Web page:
No one expects Cameron, a lame-duck leader, to trigger Article 50 this week, and most expect his successor as ruling Conservative Party leader, set to take office by October, not to rush to press the button. If there were a British election to give a new leader a mandate, it might have to wait until next year.

However, France and allies such as Belgium are worried that a prolonged period of uncertainty laced with informal talks on a special deal for Britain would be a recipe for unraveling the EU with others making copycat efforts to blackmail Brussels.

"What we need is a clear timetable from the British, to know when things will move forward," a senior French source said.

A diplomat who attended the sherpas' meeting said that once Britain gave notice, there would be two parallel negotiations - one on the divorce terms and the other on future relations.

"One could imagine transition clauses in the exit treaty, in which each side would commit not to impose tariffs on the other while talks on a new agreement were under way," the official said, stressing it would have to be for a limited period.

Away from Brussels, some of Britain's friends as well as old British EU hands are thinking outside the box about a possible third way between membership and a loose association with few trade benefits.

Oded Eran, a former Israeli ambassador to the EU, developed with colleagues at the Institute for National Security Studies in 2010 a "membership minus" formula to which Israel might aspire if it reached a final peace deal with the Palestinians.

A country like Israel, Turkey or Morocco could participate in most or all EU agencies - such as the Horizon 2020 research program - if it adopted EU rules and standards in those policy areas, without the full benefits or obligations of membership.

"They would take part in decision shaping, but not decision making," Eran told Reuters in a telephone interview. "They could attend (ministerial) councils in those policy areas and be able to speak but not vote.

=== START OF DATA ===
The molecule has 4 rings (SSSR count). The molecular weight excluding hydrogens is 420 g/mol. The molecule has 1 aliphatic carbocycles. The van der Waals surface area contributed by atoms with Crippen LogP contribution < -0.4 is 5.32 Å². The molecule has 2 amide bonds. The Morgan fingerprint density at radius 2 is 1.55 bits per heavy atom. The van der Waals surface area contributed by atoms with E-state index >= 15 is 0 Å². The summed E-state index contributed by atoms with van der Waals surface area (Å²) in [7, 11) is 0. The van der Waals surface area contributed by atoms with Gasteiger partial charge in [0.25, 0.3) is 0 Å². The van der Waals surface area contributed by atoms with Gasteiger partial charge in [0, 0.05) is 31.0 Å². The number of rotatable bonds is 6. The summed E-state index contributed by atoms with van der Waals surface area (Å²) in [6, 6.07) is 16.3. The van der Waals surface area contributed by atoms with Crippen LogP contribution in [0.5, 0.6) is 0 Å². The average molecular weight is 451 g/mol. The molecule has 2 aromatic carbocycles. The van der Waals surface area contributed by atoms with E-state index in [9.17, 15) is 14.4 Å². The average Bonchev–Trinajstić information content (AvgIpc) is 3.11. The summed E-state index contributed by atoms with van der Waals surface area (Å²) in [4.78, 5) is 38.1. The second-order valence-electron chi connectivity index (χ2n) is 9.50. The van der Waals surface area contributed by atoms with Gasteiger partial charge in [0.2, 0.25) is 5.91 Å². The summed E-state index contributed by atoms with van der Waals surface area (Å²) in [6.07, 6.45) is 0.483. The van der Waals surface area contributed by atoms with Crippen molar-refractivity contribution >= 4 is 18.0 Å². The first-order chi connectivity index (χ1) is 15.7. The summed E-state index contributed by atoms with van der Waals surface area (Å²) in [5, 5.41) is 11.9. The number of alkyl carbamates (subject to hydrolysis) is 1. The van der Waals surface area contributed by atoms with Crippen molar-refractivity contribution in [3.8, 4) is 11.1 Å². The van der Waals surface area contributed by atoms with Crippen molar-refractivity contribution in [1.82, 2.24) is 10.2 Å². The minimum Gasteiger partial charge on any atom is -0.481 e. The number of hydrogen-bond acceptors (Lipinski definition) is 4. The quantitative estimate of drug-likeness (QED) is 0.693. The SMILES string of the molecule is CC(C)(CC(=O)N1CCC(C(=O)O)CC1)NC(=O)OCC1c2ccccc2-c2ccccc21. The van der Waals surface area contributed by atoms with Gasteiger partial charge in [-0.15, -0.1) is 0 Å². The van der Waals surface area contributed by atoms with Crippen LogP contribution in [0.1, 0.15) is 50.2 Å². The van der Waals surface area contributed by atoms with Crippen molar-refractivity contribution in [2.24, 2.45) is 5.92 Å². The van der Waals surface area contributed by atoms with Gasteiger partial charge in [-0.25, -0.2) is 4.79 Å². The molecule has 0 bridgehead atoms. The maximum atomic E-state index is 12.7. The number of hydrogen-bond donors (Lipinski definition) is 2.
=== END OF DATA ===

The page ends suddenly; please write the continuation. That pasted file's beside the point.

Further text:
"This could be applied much more easily to Britain, which already has all the EU rules on its statute book," he said. "It all depends in the end whether the EU wish to behave like grown-ups or if they want to punish the UK for good reasons."


Michael Leigh, a former head of the European Commission's enlargement department who negotiated agreements with a range of eastern partners, some of whom later became EU members, said that while there was only one form of membership, there could be any number of associate relationships.

"We should start thinking constructively about the content of a special relationship, what (German Chancellor) Angela Merkel called a 'privileged partnership' in relation to Turkey," said Leigh, now a senior fellow at the German Marshall Fund. "The UK can expect consultation, where its interests are involved, but not a vote."

Media have coined other terms such as "associate membership" to describe such a model, although it has no official standing.

"In the think-tank world, it is almost common currency that if the UK were to achieve a new form of relationship, it could become a template for Turkey or Ukraine," Leigh said.

However lawyers such as Piris and veteran diplomats such as John Kerr, a former British ambassador to the EU who is now a member of the House of Lords, said the treaties set firm limits to special deals for non-members.

"Where is the provision in the current treaty that allows that?" Kerr, who was involved in drafting Article 50, said in an interview with Reuters. "You could create it if you change the treaty, but as of now it doesn't exist. The Brits will have to fit into an existing box."

The other possibility is that Britain could delay so long, and talks could be so drawn out and the economic consequences so severe, that in the end the British electorate decides to stay in the EU after all.

Kerr said it would be unwise to try to force Britain's new leaders to declare their intentions too early in a period of political and financial turmoil.

"It's not in anyone's interest to bring things to a head now," he added.

The prospect of a long, drawn-out and inconclusive farewell prompted French political scientist Jean-Louis Bourlanges, a former European Parliament member, to quip that the outcome of last week's British referendum would make little difference.

"Before, the UK had one foot in and one foot out of the EU. Afterwards, it will be exactly the opposite," he said.

(Additional reporting by Alastair Macdonald, Francesco Guarascio in Brussels, Jean-Baptiste Vey and Leigh Thomas in Paris; Writing by Paul Taylor; Editing by Peter Graff)